Gunpowder, cannons, and the walls
Warfare changed forever with the invention of gunpowder. Musketeers dominated open battles, and cannons replaced trebuchets as the dominant siege weapon.
The appearance of firearms changed the way of warfare. This led to a general reconstruction of the city's fortification system. The existing fortifications of the Walls of Dubrovnik proved too exposed to cannon shots. Their defensive effectiveness began to weaken. The thin and high fortifications were ideal artillery targets that were easier to hit and demolish.
The new way of warfare required the lowering and strengthening the existing walls and towers (especially their lower part). The people of Dubrovnik were quite wealthy. They brought the renowned masters of military construction to the city to modernize the walls.
The forts then took on a form like how you can see them today while walking along the walls. The city senate commissioned their construction and rebuilding. They hired architects and building masters such as:
- Pavle Antonijević
- Bernardin of Parma
- Marin Jeronimov Držić
- Nikifor Ranjina
- Onofrio and Simeon Della Cava
- Antonio Ferramolino of Bergama
- Mark-Antonio Bettacci of Firence
- Seporoso Matteucci from Fermo
- Mihajlo Hranjac
- Juraj Dalmatinac
- Paskoj Milčević
Along with them, the Florentine builder Michelozzo Michelozzi left the biggest mark on the Dubrovnik of that time. He authored a key project - adapting the existing high medieval walls to new needs.
Interesting: It was an extremely important and large operation. As evidence, we can notice that Michelozzi's salary exceeded the wages of all employees of the Republic of Dubrovnik.
But Michelozzi's solution was very simple. First, he added lower, massive outer curtain walls to the existing old walls typical for the Renaissance period.
To keep up with the defensive wall-building trends, the builders strengthened and doubled the width of the walls. The builders filled in tower bases with earth and limestone to prevent collapsing.
This update resulted in a significant lowering of the towers and the city walls. The reconstructions added wide platforms along the walls and towers. The city installed powerful artillery cannons on them.
The city's defense moved from the top of the walls to its base. Fortresses got casemates while adding cannon embrasures and parapets to the towers. Square towers transformed into strong round forts and bastions. Forts called ravelins were positioned at city entrances, with a wider cleared area in front of them to defend against an approaching army.
This stage of the development of the city walls coincides with the stylistic period of the Renaissance. With the appearance of firearms in Dubrovnik in 1351, the first cannons defended the city. In 1410, Dubrovnik established a cannon foundry.
The new extensions formed semicircular fortifications where cannons were easy to use. However, the old walls also retained their function by adding curtain walls on the land side. If the enemy broke through to the ramparts, they would still face large original walls that would not be easy to overcome.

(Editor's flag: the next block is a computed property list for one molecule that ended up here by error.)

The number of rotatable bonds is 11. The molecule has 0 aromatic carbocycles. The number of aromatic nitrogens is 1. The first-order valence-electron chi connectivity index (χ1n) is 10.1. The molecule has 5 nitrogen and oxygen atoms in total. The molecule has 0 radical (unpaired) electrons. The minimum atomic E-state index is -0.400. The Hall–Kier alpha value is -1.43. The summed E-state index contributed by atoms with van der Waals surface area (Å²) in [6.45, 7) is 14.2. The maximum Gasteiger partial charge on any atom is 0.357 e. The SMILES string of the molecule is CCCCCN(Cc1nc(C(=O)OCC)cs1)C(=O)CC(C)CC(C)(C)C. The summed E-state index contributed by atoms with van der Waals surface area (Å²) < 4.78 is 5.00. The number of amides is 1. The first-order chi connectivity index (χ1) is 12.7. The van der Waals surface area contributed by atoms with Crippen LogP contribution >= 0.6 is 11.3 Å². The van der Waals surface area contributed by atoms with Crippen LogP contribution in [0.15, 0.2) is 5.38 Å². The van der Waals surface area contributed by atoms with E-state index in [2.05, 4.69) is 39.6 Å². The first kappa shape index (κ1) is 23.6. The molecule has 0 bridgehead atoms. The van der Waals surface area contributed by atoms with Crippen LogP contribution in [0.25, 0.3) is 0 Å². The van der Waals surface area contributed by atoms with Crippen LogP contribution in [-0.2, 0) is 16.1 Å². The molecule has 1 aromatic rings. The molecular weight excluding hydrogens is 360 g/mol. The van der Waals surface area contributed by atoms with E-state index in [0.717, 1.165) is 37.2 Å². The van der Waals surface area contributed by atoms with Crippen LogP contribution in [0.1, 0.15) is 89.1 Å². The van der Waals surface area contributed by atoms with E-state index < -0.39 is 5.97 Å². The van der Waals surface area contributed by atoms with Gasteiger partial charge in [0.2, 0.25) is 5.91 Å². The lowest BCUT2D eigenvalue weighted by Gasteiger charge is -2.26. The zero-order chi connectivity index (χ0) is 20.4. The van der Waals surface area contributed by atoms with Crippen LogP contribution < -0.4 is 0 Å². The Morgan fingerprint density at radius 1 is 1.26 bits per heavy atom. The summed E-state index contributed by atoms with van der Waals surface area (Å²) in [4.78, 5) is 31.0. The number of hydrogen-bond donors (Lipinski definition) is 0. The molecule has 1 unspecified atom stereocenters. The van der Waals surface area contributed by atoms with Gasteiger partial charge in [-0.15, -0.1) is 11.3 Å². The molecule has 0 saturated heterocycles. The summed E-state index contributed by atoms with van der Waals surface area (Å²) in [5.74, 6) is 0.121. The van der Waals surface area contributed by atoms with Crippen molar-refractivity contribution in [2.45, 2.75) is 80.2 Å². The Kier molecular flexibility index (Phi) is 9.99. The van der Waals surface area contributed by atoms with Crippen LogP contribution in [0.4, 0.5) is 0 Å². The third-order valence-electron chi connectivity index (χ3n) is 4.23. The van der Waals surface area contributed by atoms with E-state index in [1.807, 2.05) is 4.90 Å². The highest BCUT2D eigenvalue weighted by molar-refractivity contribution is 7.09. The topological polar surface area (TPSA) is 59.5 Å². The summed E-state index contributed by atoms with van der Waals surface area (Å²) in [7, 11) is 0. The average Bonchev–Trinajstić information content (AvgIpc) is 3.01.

Some fortresses get some basic bastion elements. But the method of defense remained the same as in the earlier period. This final phase of the city walls coincides with the stylistic period of the transition from Renaissance to Baroque.
History: And in this form, the evolution of Dubrovnik City Walls reached its end in the 17th century, from when it remained conceptually unchanged until the fall of the Republic of Dubrovnik in 1808.
The current extent of the walls was created in the second half of the 13th century, and they were systematically modernized and built until 1660. Each fort has its own name; most are named after saints, some are named after their location (Ploče Tower, Fishmarket Tower, Rectors Tower, etc.), and some are named after the type of fortress (Revelin, Kantonata).
How did the walls operate?
The walls successfully maintained their main purpose — preventing free entry into the city. The communication took place in controlled places via drawbridges and through the city gates located on the eastern and western parts of the walls.
The city gates were closed in the evening, and nobody could enter or leave the city until morning. Only at the beginning of the 20th century was the third city gate, the so-called Buža added.
The sea provided the only access to the city at night through the city's port. To monitor that, the city restricted access with special port chains made of strong iron chains and wood logs.
Today a walk in the peaceful Dubrovnik Old Town is a special experience and a pleasure to remember. But in the old days, the walls were closed to the public, and strictly only guards were allowed to patrol them.
Interesting: The Republic of Dubrovnik did not have a standing army that manned the walls. They employed mercenaries for this purpose, so-called barabants. They were not Dubrovnik locals but mostly came from northern Croatia and Hungary.
The city always took special care about the weapons used to defend the city. The cannons along the walls were always up-to-date and ready for use.
Forts as a part of the City Walls
The walls of Dubrovnik are a fortification complex that captivates with its beauty and simplicity. We can find different defensive elements merged into a whole. The cityscape is dominated by four main fortresses located at the "corners" of the City: Minčeta, Bokar, Revelin, and Sveti Ivan. The fifth one, Lovrjenac, emerges from the sea in the west outside the City.